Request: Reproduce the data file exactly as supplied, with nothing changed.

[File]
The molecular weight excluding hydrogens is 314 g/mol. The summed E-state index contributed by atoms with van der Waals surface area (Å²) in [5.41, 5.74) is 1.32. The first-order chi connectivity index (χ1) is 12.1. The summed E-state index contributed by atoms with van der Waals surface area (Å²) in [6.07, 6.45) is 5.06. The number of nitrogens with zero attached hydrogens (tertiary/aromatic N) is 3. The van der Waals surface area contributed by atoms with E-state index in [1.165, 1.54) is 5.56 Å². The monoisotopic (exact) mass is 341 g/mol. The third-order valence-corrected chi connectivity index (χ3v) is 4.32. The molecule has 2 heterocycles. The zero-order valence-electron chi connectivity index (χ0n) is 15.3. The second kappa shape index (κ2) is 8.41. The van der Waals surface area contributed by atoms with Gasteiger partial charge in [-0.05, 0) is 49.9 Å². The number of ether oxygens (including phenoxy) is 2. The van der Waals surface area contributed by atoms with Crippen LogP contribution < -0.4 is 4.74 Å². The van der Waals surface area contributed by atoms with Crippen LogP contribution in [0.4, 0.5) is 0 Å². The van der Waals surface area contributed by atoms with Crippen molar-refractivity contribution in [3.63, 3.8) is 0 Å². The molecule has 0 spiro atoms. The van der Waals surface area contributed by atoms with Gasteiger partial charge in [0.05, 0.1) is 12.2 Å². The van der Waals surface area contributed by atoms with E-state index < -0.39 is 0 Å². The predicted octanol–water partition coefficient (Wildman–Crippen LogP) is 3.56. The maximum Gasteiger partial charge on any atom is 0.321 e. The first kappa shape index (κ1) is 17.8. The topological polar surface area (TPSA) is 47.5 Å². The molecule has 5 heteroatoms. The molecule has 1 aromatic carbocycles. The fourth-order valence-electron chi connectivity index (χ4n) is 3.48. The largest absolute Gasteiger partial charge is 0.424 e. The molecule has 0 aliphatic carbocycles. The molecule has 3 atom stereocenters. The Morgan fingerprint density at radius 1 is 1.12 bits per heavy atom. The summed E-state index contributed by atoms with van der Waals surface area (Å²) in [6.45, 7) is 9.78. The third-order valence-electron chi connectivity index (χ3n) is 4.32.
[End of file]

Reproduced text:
The molecular weight excluding hydrogens is 314 g/mol. The summed E-state index contributed by atoms with van der Waals surface area (Å²) in [5.41, 5.74) is 1.32. The first-order chi connectivity index (χ1) is 12.1. The summed E-state index contributed by atoms with van der Waals surface area (Å²) in [6.07, 6.45) is 5.06. The number of nitrogens with zero attached hydrogens (tertiary/aromatic N) is 3. The van der Waals surface area contributed by atoms with E-state index in [1.165, 1.54) is 5.56 Å². The monoisotopic (exact) mass is 341 g/mol. The third-order valence-corrected chi connectivity index (χ3v) is 4.32. The molecule has 2 heterocycles. The zero-order valence-electron chi connectivity index (χ0n) is 15.3. The second kappa shape index (κ2) is 8.41. The van der Waals surface area contributed by atoms with Gasteiger partial charge in [-0.05, 0) is 49.9 Å². The number of ether oxygens (including phenoxy) is 2. The van der Waals surface area contributed by atoms with Crippen LogP contribution < -0.4 is 4.74 Å². The van der Waals surface area contributed by atoms with Crippen LogP contribution in [0.4, 0.5) is 0 Å². The van der Waals surface area contributed by atoms with Crippen molar-refractivity contribution in [3.63, 3.8) is 0 Å². The molecule has 0 spiro atoms. The van der Waals surface area contributed by atoms with Gasteiger partial charge in [0.05, 0.1) is 12.2 Å². The van der Waals surface area contributed by atoms with E-state index < -0.39 is 0 Å². The predicted octanol–water partition coefficient (Wildman–Crippen LogP) is 3.56. The maximum Gasteiger partial charge on any atom is 0.321 e. The first kappa shape index (κ1) is 17.8. The topological polar surface area (TPSA) is 47.5 Å². The molecule has 5 heteroatoms. The molecule has 1 aromatic carbocycles. The fourth-order valence-electron chi connectivity index (χ4n) is 3.48. The largest absolute Gasteiger partial charge is 0.424 e. The molecule has 0 aliphatic carbocycles. The molecule has 3 atom stereocenters. The Morgan fingerprint density at radius 1 is 1.12 bits per heavy atom. The summed E-state index contributed by atoms with van der Waals surface area (Å²) in [6.45, 7) is 9.78. The third-order valence-electron chi connectivity index (χ3n) is 4.32.